John T. Cumbler's book offers an environmental, social, and economic history of Cape Cod told through the experiences of residents as well as visitors. He notes that over the past four hundred years the Cape has experienced three regimes of resource utilization. The first regime of Native Americans who lived relatively lightly on the land was supplanted by European settlers who focused on production and extraction. This second regime began in the age of sail but declined through the age of steam as the soil and seas failed to yield the resources necessary to sustain continuing growth. Environmental and then economic crises during the second half of the nineteenth century eventually gave way to the third regime of tourism and recreation. But this regime has its own environmental costs, as residents have learned over the last half century.
Although the Cape remains a special place, its history of resource scarcity and its attempts to deal with that scarcity offer useful lessons for anyone addressing similar issues around the globe.
"No other history of Cape Cod offers the contextually rich interweaving of the region's environmental, economic, social, and cultural transformations. This book makes a unique contribution by connecting human and natural history."—Anthony N. Penna, author of The Human Footprint: A Global Environmental History
"This is the first synthesis of the Cape's environmental history. The author has researched a broad array of sources, gleaning much material on the impacts of economic activity on the natural environment."—James C. O'Connell, author The Hub's Metropolis: Greater Boston's Development from Railroad Suburbs to Smart Growth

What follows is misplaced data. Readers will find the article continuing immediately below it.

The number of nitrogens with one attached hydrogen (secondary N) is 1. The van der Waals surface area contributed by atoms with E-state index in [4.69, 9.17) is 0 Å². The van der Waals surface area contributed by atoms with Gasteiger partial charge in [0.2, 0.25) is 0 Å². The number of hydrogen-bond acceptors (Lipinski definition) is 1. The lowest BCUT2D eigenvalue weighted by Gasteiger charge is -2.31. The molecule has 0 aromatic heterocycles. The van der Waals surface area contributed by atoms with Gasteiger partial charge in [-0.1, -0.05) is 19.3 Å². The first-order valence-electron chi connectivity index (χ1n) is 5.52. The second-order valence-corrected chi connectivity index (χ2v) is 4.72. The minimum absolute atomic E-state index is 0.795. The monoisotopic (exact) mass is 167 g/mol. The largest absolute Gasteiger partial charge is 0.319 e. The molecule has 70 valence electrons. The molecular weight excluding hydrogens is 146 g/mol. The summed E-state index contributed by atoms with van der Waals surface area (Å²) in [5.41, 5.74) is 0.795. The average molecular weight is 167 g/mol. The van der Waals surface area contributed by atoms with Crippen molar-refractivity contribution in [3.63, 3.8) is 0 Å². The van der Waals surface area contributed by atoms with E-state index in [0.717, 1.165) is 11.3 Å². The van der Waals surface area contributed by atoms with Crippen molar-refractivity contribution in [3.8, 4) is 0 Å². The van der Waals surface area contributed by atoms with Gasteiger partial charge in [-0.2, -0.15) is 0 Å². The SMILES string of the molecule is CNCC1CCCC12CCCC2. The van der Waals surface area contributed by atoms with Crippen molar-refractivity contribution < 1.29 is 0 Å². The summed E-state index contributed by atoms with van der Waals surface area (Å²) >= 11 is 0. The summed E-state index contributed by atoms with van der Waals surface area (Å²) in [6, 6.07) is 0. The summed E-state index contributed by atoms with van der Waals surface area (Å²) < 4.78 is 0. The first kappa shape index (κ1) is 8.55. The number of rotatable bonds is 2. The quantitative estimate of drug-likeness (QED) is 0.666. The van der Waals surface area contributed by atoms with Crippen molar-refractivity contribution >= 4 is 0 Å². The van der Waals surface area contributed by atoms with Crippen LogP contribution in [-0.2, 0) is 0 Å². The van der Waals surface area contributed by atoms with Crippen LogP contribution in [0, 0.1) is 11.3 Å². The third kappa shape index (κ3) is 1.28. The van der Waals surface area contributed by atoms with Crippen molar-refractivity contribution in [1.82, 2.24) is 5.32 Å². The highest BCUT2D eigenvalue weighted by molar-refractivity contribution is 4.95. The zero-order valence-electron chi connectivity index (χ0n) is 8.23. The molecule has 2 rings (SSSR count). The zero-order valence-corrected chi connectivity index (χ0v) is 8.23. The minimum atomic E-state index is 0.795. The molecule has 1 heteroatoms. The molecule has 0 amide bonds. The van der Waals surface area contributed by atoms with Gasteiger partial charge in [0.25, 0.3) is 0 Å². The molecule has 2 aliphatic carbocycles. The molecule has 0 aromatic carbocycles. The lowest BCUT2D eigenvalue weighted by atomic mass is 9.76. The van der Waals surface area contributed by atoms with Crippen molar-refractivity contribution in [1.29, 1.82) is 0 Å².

"Cumbler discusses the social, economic, and cultural history of this fragile land with great success in a well-researched account supported by 50 pages of annotated footnotes. Recommended."—Choice
"An engagingly authentic and fascinating account"—MAL Contends
"Cape Cod provides a fine overview of the region's economic and environmental development. . . . In his conclusion, Cumbler explains that Cape Cod bookstores are now stocking their shelves with books about the local environment. This book will hold an important place among them."—Journal of American History
"John T. Cumbler has written an exceptionally well-researched, environmentally informed history of Cape Cod. . . . Resistance to change has increased rather than diminished and one of the strengths of Cumbler's work is his grasp of the processes that have produced situations where property owners have bought into schemes, such as sea walling that destroy rather than preserve the natural assets of the shore."—AAG Review of Books
"John T. Cumbler's Cape Cod is a fine book that should appeal to a wide audience . . . Cumbler has succeeded in combining a flowing narrative with a thoughtful analysis of humans interacting with nature, the workplace, and each other."—Historical Journal of Massachusetts